Turn bathing a slippery and sometimes screaming baby into an enjoyable bonding experience. By Licia Selepe
It’s normal to feel anxious about bathing your baby for the first time. Remember that your baby has been surrounded by amniotic fluid for the past nine months, so she’s familiar with the feel of water. Ease into bath time slowly since your little one will only need a sponge bath for the first few days, until her umbilical cord stump falls off.
Start with a sponge bath
Midwife and owner of Bellies and Beyond, Deidre Nel says it’s essential that newborns are not bathed within their first five days of life. “Their skin needs time to adapt to the outside world, and certain fabrics and perfumed creams can cause skin irritations. Not bathing during this time also prevents weight loss, as when newborns are cold (which can happen after a bath) they burn fat to produce heat.
“A daily sponge bath to clean the nappy area, neck and armpits is more than enough, because newborns don’t come into contact with much dirt,” explains Deidre.
Tips for a sponge bath:
- Place your baby on a soft, flat surface – a clean towel works well. Have a basin of warm water and a sponge handy. There is no need to use soap.
- Keep your baby warmly wrapped and only expose the area you are washing.
- Start by wiping your baby’s eyes from the inside corner out with clean cotton wool.
- Pay special attention to the creases under your baby’s arms, behind her ears, around her neck and the nappy area.
Caring for the umbilical cord
If the umbilical cord stump becomes dirty or sticky, wash it with water and then dry it by gently dabbing with a clean, absorbent cloth. Expose the stump to air to help dry out the base. Stick to sponge baths until it falls off.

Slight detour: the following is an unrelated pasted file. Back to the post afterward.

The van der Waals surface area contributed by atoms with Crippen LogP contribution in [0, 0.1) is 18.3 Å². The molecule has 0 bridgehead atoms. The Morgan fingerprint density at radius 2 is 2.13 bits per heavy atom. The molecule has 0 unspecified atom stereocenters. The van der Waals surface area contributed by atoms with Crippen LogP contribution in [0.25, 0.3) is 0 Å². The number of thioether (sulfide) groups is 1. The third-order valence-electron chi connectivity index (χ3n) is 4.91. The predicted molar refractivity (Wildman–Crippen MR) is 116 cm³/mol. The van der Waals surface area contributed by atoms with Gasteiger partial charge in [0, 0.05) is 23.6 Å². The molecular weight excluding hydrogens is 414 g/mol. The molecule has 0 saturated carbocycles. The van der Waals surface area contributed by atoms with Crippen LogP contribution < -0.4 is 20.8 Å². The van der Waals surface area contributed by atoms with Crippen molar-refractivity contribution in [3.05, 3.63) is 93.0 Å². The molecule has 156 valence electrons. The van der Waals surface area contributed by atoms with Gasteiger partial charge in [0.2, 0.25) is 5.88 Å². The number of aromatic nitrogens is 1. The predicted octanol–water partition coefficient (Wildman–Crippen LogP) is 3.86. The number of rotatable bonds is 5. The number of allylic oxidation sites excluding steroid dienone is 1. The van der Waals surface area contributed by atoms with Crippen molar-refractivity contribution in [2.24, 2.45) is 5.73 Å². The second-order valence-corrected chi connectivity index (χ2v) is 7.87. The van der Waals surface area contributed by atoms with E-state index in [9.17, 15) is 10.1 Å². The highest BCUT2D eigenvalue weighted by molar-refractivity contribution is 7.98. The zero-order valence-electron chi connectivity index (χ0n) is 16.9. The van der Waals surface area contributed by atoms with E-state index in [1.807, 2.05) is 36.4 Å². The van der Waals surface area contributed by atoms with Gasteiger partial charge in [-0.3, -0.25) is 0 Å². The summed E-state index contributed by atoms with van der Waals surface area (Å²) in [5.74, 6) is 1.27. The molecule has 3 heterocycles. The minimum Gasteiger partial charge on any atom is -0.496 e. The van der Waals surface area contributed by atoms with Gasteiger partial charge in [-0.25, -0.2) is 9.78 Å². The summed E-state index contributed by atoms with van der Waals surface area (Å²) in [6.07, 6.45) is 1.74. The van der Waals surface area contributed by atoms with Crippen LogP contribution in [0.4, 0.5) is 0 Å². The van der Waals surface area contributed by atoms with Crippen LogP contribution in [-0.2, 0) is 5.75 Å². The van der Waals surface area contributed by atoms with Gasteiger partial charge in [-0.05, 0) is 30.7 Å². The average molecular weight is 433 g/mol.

When to give your newborn a full bath
Once the cord stump has fallen off, your baby is ready for a bath in a tub. Assemble everything you need beforehand, and consider having your partner nearby in case you need help holding your baby.
A baby’s skin is more sensitive than an adult’s, so bath water that feels comfortable to you may be too hot for her. “I recommend a temperature between 35 and 37°C,” says Deidre. “My tip is to run a hot bath and then by the time you have undressed your baby and she’s ready to be washed, the water would have cooled.”
But before you put your baby anywhere near the water, test it with the back of your wrist or your elbow as these areas are more sensitive to heat than your hand. The water should feel warm, not hot.
Amount of water
You only need about 5cm of warm water to give your baby an effective bath. These early baths don’t need to be long or involved, but they must get the job done.
You have to support your baby’s head and back as you wash her. Pay special attention to the following:
- The genital and nappy areas
- Between the fingers and toes
- The folds at the backs of the knees, neck and thighs
- The ears and eyes
- The genital area (wipe from front to back to prevent bacteria spreading from your baby’s bottom).
A newborn’s scalp is delicate, so be careful when cleaning it. Whether your baby has lots of hair or not much you must take precautions to keep the scalp clean at all times. There is no need to wash your baby’s hair every day – twice a week should be more than enough.
For a newborn, a bath two or three times a week should be sufficient, as long as you keep her nappy area clean and wash her hands and eyes regularly.
“Newborn babies seem to enjoy a good night’s sleep if you bath them in the late afternoon, before it gets too cold. It’s always best to bath your baby before a feed, as long as she’s not too hungry,” says Deidre.
Don’t be alarmed if your baby cries during her first few baths, it’s quite normal. Keep the room temperature warm, the bath water comfortable and soothe her by caressing and singing to her. She will soon learn to love bath time.
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